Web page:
About Me



I finished a couple of personal projects during the past week.  The Top-Down Trapeze Pullover by Knitting Pure & Simple, aka In the Pink and the Brynja Beret by Helene Magnusson.  The HiKoo Kenzie blocked nicely for the sweater and has lovely drape.  I chose three colors of Noro Silk Garden Solo for the beret.  With the textured yarn I went down a needle size for the ribbing and then to the larger needle for the body of the hat.  There was even a bit of the main color left.  I immediately  wore it when we went out to cut the Christmas tree and then wet blocked it overnight.  It is so nice and soft and warm.
I added length and tapering to the sleeves.

Pretty soft colors for winter.


Warm woolies

It's sweater weather.  I am working on three sweaters.  One sample cardigan for the shop, my custom fit cardigan, and  my trapeze pullover.  I think about why I love knitting these sweaters, the patterns are well-written and the shapes are simple and classic.  The yarns for the projects are so beautiful.

In the Pink is a bit longer than the photo shows.  Working to 26.25" in length while increasing takes some time.

I call the trapeze pullover In the Pink because of the color #1029 Hebes.  HiKoo Kenzie is one of my favorite yarns.  It is a blend of 50% New Zealand merino wool, 25% nylon, 10% alpaca, 10% angora, and 5% silk noils.  The knitted fabric has a nice halo and becomes even softer after washing.

Before washing--Yeti mittens

After washing

Nice warm mittens.

A nice surprise was the Plymouth Homestead yarn for a commissioned pair of felted mittens.  It is always funny to see the size of the mittens before felting.  The process took one 16-minute high agitation/high spin cycle on the warm wash/warm rinse cycle and then another 10-minutes on the same cycle setting.  I do not close the lid so the water does not drain and the spin cycle will not engage.  I can check the project during the felting process.  The spin cycle can cause folds in the fabric that are difficult if not downright impossible to remove.  There is a short article about felting and fulling in a 2007 article by Maddy Cranley.  It is a good explanation of fulling, felting, and boiled wool.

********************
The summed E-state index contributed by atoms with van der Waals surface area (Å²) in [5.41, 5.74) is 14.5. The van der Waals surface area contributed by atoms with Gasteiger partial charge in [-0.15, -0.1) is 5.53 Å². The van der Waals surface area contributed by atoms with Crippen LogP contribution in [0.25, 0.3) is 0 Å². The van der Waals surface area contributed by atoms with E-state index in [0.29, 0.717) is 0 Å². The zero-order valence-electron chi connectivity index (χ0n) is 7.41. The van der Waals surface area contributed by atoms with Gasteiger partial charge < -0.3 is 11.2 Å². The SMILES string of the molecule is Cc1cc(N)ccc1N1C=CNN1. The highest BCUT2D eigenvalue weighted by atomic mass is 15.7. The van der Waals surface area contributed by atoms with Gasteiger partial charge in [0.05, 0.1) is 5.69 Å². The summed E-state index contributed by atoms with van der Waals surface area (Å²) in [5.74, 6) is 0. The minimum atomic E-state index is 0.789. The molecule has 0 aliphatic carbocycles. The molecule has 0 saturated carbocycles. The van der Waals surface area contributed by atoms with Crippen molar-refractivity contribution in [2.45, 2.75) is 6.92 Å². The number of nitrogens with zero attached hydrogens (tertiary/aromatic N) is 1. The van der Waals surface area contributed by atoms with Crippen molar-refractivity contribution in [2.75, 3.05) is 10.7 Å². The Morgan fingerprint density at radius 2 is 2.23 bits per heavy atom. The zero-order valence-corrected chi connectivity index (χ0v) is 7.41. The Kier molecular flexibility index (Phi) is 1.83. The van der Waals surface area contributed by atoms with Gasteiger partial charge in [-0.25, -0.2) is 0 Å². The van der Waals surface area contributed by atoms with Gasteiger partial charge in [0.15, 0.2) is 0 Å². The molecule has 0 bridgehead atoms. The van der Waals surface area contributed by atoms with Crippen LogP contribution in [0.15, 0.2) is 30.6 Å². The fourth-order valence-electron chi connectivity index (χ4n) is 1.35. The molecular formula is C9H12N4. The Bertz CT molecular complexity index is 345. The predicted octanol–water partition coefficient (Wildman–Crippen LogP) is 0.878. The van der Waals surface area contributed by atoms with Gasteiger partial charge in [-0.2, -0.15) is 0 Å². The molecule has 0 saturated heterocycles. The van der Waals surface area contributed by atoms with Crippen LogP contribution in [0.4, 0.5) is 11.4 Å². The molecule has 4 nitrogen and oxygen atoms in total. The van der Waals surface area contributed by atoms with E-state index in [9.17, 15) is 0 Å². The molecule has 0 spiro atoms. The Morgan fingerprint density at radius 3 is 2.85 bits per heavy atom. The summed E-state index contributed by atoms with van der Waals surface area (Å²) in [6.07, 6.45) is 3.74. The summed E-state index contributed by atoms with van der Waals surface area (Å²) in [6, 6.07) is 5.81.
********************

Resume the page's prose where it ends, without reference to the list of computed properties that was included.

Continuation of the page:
Winter is here

Winter is beginning to settle in even though it arrived a little earlier than expected.  We have a blanket of snow on the ground and the temperatures are well below normal.  It surprises me that normal is in the 40s.  I agree that snow can be a pain to drive in, although my car has all wheel drive, which has proven to be a big help. The slop brought in from outside makes the foyer difficult to clean (I brought in the large "slop rug" from the garage.)  Snow boots are lined up and ready to pull on and the baskets of hats, scarves, mittens, and gloves are in a convenient spot in the foyer.  I look at this time of the year as sweater weather.  It is comforting to bundle up in beautiful sweaters, and wooly accessories.